Home / Opinion / Chennai floods: Water under the bridge

The Adyar in Chennai is not a major Indian river. On ordinary days, it is an anaemic rivulet contaminated with sewage that ekes its way to the estuary at the Bay of Bengal. The river cuts the city in half: Government and old Madras to the north, residential and tech Chennai to the south. The river bends a few times in the city—at Jafferkhanpet, Saidapet, Kotturpuram and Adyar—as it languorously makes its way to the sea. Near each of these locations is a major road bridge across the river.

Following weeks of steady rain in November and a deluge on 1 December, the Adyar flooded its banks and inundated its floodplain, bringing misery upon an entire city. The problem was compounded—some say caused—by the release of water from the Chembarambakkam (earlier called Puliyur) dam, about 40km upstream.

The reservoir was dangerously close to full capacity. The official estimate was that 30,000 cusecs were released from the dam into the Adyar during that fateful night, but unofficial estimates that include output from surrounding water bodies put that number at 100,000 cusecs.

In a tragic misjudgment, a usually parched city set about conserving its drinking water when instead it should have steadily released it in the days leading up to the deluge.

The Chennai airport and its runways—west of the city—are built right beside the Adyar and on its floodplain. The second runway was extended five years ago by building a bridge over the river—the bridge simply ladled the water straight into the airport. The entire airport complex was flooded and remained so for several days. Jafferkhanpet, Defence Colony, Saidapet, Kotturpuram, Nandanam and parts of Adyar were flooded to first-floor levels.

So, the sequence of catastrophe and failure goes like this: El Niño and global warming probably led to the unprecedented rain; mismanagement of the reservoir and haphazard urban planning and misuse of land through illegal construction exacerbated the problem; and the lack of early warning and preparedness sealed the city’s misery.

The armed forces—the army and navy in particular—and 50 teams of the National Disaster Response Force (NDRF) did a good job of mitigating the impact by rescuing stranded citizens and distributing essentials. The navy pressed its amphibious warship INS Airavat into service with supplies and used drones to locate the worst-hit areas. Chennai’s denizens supported each other through the crisis and the city is now slowly returning to normal.

So what are the lessons for India’s cities?

As one tweet had it, “before India sets about creating smart new cities, it should make its existing cities less dumb". This profound observation has many facets.

The first is to assess which cities are prone to floods and in what manner. Coastal cities with rivers that also get heavy rainfall—Mumbai, Kolkata and Chennai—are more prone to floods than non-coastal cities without rivers (Bengaluru for instance).

The cities of North India on the path of the great rivers—Yamuna and Ganga—such as Delhi, Allahabad and Patna are at risk. Garbage and silted storm water drains are a threat everywhere. Land subsidence—a gradual sinking of land often caused by ground water exploitation—results in a saucer-like capacity to draw floodwater.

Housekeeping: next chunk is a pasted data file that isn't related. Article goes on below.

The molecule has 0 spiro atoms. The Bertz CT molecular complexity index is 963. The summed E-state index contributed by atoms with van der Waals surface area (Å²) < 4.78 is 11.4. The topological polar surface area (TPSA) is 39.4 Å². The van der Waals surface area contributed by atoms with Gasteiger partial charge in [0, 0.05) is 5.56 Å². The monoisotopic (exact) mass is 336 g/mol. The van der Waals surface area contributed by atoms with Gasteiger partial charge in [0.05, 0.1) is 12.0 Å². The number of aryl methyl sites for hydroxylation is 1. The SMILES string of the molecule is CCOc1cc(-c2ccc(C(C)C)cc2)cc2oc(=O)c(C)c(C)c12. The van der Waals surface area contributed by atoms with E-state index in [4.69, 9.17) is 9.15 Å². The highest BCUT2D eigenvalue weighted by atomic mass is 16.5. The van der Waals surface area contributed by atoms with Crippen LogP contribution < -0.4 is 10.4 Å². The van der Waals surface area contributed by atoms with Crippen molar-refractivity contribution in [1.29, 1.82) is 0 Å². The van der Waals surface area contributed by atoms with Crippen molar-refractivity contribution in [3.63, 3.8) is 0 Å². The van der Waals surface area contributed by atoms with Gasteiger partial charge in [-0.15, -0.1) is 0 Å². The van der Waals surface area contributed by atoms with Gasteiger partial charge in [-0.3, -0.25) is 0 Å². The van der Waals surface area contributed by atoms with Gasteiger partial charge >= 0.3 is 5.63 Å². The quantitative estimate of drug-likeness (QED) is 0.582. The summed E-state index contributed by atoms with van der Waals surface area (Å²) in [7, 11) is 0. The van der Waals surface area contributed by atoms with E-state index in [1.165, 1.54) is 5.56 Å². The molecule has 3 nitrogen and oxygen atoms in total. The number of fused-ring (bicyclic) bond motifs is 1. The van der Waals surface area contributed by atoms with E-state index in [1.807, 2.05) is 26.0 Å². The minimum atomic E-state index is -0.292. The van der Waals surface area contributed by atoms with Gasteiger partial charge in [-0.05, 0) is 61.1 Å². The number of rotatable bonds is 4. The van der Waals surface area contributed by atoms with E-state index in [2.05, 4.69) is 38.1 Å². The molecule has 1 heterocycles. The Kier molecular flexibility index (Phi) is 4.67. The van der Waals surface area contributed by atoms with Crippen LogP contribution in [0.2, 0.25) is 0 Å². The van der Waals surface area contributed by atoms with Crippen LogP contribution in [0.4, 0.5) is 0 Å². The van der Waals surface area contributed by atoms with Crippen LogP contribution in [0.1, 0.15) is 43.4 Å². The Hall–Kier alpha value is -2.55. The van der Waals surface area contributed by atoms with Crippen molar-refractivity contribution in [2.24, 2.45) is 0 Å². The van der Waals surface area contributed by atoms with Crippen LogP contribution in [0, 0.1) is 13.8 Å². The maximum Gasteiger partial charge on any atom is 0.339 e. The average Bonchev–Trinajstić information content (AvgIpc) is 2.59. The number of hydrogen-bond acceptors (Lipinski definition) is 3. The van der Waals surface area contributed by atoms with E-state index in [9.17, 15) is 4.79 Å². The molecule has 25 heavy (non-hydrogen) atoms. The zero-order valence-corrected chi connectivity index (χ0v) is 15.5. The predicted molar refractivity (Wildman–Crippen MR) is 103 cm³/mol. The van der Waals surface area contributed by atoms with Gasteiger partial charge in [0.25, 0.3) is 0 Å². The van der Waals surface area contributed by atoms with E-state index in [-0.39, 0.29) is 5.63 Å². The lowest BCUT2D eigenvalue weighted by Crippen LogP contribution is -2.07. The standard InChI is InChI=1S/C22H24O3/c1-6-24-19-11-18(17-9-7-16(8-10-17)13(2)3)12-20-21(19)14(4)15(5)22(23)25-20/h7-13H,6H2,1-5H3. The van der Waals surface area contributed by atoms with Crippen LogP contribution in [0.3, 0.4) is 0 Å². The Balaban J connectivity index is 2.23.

Technology and data must form the basis to decide what measures of flood resilience are best suited for the city in question. Laser altimeter terrain mapping and high-resolution satellite imagery are required for the accurate measurement of low- and high-level areas in a city localized to neighbourhoods and streets. Images to determine palaeochannels (historical but not visible former paths of a river) can help define which parts of the river and its floodplain should be left alone.

Ironically, all of this was talked about in Chennai, but none of it practised.

In general, Europe has more useful lessons for riverine flood management than the US. The Netherlands has implemented an innovative new programme called Room for the River that mitigates flooding risks.

Bunds or dykes are located further inland allowing a broader floodplain, the perennial channel of the river is dredged to make it deeper, an explicit high-water channel is sometimes created and the reservoir is dredged to allow greater capacity. The need for better reservoir management is one crucial lesson from Chennai’s disaster.

Not only existing cities, but also two high-profile new ones are going to be built on or near riverbeds. Panvel, in New Mumbai, will house the new airport and will be surrounded by the Panvel Creek and the Kalundre River. The capital of Andhra Pradesh, named Amaravati, will come up on the southern banks of the River Krishna, in the vicinity of a village called Uddandarayunipalem.

The lessons from Chennai will need to be considered seriously in designing these cities.

P.S.: Sung in a different context, pop-singer Adele’s song Water Under the Bridge from Album 25 reflects Chennai’s plight:

If you are not the one for me

Then I’ll come back

And bring you to your knees!

Narayan Ramachandran is chairman, InKlude Labs.

Comments are welcome at To read Narayan Ramachandran’s previous columns, go to

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